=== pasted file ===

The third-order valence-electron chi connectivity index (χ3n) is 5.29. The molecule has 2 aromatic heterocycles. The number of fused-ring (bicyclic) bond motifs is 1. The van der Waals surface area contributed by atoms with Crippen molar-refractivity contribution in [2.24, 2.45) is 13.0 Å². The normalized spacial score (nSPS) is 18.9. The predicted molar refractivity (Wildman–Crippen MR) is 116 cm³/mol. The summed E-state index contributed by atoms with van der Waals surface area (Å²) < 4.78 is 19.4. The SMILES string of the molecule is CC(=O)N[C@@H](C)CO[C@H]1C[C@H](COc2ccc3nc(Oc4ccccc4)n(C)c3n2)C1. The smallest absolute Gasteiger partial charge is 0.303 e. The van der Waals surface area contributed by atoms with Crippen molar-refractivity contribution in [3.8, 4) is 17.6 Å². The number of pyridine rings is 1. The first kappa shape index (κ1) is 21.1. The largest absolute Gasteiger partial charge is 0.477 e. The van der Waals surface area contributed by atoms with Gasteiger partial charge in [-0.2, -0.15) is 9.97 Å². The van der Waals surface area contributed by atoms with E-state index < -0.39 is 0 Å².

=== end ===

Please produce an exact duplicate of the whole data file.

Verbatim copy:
The third-order valence-electron chi connectivity index (χ3n) is 5.29. The molecule has 2 aromatic heterocycles. The number of fused-ring (bicyclic) bond motifs is 1. The van der Waals surface area contributed by atoms with Crippen molar-refractivity contribution in [2.24, 2.45) is 13.0 Å². The normalized spacial score (nSPS) is 18.9. The predicted molar refractivity (Wildman–Crippen MR) is 116 cm³/mol. The summed E-state index contributed by atoms with van der Waals surface area (Å²) < 4.78 is 19.4. The SMILES string of the molecule is CC(=O)N[C@@H](C)CO[C@H]1C[C@H](COc2ccc3nc(Oc4ccccc4)n(C)c3n2)C1. The smallest absolute Gasteiger partial charge is 0.303 e. The van der Waals surface area contributed by atoms with Crippen molar-refractivity contribution in [3.8, 4) is 17.6 Å². The number of pyridine rings is 1. The first kappa shape index (κ1) is 21.1. The largest absolute Gasteiger partial charge is 0.477 e. The van der Waals surface area contributed by atoms with Gasteiger partial charge in [-0.2, -0.15) is 9.97 Å². The van der Waals surface area contributed by atoms with E-state index < -0.39 is 0 Å².